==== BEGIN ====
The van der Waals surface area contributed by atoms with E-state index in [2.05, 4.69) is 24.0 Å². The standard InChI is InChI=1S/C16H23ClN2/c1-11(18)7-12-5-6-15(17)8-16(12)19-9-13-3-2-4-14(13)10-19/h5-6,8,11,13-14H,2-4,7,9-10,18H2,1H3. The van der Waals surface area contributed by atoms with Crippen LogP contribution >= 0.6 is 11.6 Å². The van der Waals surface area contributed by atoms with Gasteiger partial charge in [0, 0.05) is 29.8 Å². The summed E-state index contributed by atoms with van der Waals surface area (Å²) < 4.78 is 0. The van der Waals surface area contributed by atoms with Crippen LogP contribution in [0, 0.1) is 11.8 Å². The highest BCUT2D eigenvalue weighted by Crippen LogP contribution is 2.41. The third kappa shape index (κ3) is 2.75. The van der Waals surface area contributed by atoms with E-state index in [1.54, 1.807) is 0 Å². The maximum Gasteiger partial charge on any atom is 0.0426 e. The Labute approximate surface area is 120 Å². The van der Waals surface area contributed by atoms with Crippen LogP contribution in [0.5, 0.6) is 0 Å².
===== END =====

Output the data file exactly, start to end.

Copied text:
The van der Waals surface area contributed by atoms with E-state index in [2.05, 4.69) is 24.0 Å². The standard InChI is InChI=1S/C16H23ClN2/c1-11(18)7-12-5-6-15(17)8-16(12)19-9-13-3-2-4-14(13)10-19/h5-6,8,11,13-14H,2-4,7,9-10,18H2,1H3. The van der Waals surface area contributed by atoms with Crippen LogP contribution >= 0.6 is 11.6 Å². The van der Waals surface area contributed by atoms with Gasteiger partial charge in [0, 0.05) is 29.8 Å². The summed E-state index contributed by atoms with van der Waals surface area (Å²) < 4.78 is 0. The van der Waals surface area contributed by atoms with Crippen LogP contribution in [0, 0.1) is 11.8 Å². The highest BCUT2D eigenvalue weighted by Crippen LogP contribution is 2.41. The third kappa shape index (κ3) is 2.75. The van der Waals surface area contributed by atoms with E-state index in [1.54, 1.807) is 0 Å². The maximum Gasteiger partial charge on any atom is 0.0426 e. The Labute approximate surface area is 120 Å². The van der Waals surface area contributed by atoms with Crippen LogP contribution in [0.5, 0.6) is 0 Å².